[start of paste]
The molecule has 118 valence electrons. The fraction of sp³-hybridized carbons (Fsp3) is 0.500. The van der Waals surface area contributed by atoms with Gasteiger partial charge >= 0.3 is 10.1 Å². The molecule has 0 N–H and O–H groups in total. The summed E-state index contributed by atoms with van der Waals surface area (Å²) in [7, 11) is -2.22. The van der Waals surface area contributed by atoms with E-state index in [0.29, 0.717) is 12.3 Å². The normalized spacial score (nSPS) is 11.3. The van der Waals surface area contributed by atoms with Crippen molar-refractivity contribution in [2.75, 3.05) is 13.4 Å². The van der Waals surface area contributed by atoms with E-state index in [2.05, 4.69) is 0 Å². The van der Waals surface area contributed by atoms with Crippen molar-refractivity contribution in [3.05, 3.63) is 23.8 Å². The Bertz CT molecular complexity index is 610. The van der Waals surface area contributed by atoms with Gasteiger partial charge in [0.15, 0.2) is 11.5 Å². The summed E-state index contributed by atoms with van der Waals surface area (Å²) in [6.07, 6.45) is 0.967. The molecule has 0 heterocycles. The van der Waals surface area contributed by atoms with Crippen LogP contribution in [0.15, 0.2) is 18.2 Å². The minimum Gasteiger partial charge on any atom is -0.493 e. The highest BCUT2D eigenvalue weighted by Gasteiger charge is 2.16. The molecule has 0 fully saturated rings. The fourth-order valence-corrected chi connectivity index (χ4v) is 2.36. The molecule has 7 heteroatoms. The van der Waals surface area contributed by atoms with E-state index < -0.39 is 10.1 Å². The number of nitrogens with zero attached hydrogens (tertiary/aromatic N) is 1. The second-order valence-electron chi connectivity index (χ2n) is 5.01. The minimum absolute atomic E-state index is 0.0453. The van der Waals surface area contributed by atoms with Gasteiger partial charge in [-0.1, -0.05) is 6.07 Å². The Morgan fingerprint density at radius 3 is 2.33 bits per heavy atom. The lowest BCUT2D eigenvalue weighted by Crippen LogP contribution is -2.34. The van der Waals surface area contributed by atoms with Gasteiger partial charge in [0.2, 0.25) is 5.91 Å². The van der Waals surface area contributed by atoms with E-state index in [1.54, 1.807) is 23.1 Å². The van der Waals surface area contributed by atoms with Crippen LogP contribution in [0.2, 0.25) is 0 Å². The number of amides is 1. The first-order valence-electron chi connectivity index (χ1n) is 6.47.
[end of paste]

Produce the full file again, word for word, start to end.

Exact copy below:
The molecule has 118 valence electrons. The fraction of sp³-hybridized carbons (Fsp3) is 0.500. The van der Waals surface area contributed by atoms with Gasteiger partial charge >= 0.3 is 10.1 Å². The molecule has 0 N–H and O–H groups in total. The summed E-state index contributed by atoms with van der Waals surface area (Å²) in [7, 11) is -2.22. The van der Waals surface area contributed by atoms with E-state index in [0.29, 0.717) is 12.3 Å². The normalized spacial score (nSPS) is 11.3. The van der Waals surface area contributed by atoms with Crippen molar-refractivity contribution in [2.75, 3.05) is 13.4 Å². The van der Waals surface area contributed by atoms with E-state index in [2.05, 4.69) is 0 Å². The van der Waals surface area contributed by atoms with Crippen molar-refractivity contribution in [3.05, 3.63) is 23.8 Å². The Bertz CT molecular complexity index is 610. The van der Waals surface area contributed by atoms with Gasteiger partial charge in [0.15, 0.2) is 11.5 Å². The summed E-state index contributed by atoms with van der Waals surface area (Å²) in [6.07, 6.45) is 0.967. The molecule has 0 heterocycles. The van der Waals surface area contributed by atoms with Crippen LogP contribution in [0.15, 0.2) is 18.2 Å². The minimum Gasteiger partial charge on any atom is -0.493 e. The highest BCUT2D eigenvalue weighted by Gasteiger charge is 2.16. The molecule has 0 fully saturated rings. The fourth-order valence-corrected chi connectivity index (χ4v) is 2.36. The molecule has 7 heteroatoms. The van der Waals surface area contributed by atoms with E-state index < -0.39 is 10.1 Å². The number of nitrogens with zero attached hydrogens (tertiary/aromatic N) is 1. The second-order valence-electron chi connectivity index (χ2n) is 5.01. The minimum absolute atomic E-state index is 0.0453. The van der Waals surface area contributed by atoms with Gasteiger partial charge in [-0.1, -0.05) is 6.07 Å². The Morgan fingerprint density at radius 3 is 2.33 bits per heavy atom. The lowest BCUT2D eigenvalue weighted by Crippen LogP contribution is -2.34. The van der Waals surface area contributed by atoms with Gasteiger partial charge in [0.2, 0.25) is 5.91 Å². The van der Waals surface area contributed by atoms with E-state index in [1.54, 1.807) is 23.1 Å². The van der Waals surface area contributed by atoms with Crippen LogP contribution in [0.2, 0.25) is 0 Å². The number of amides is 1. The first-order valence-electron chi connectivity index (χ1n) is 6.47.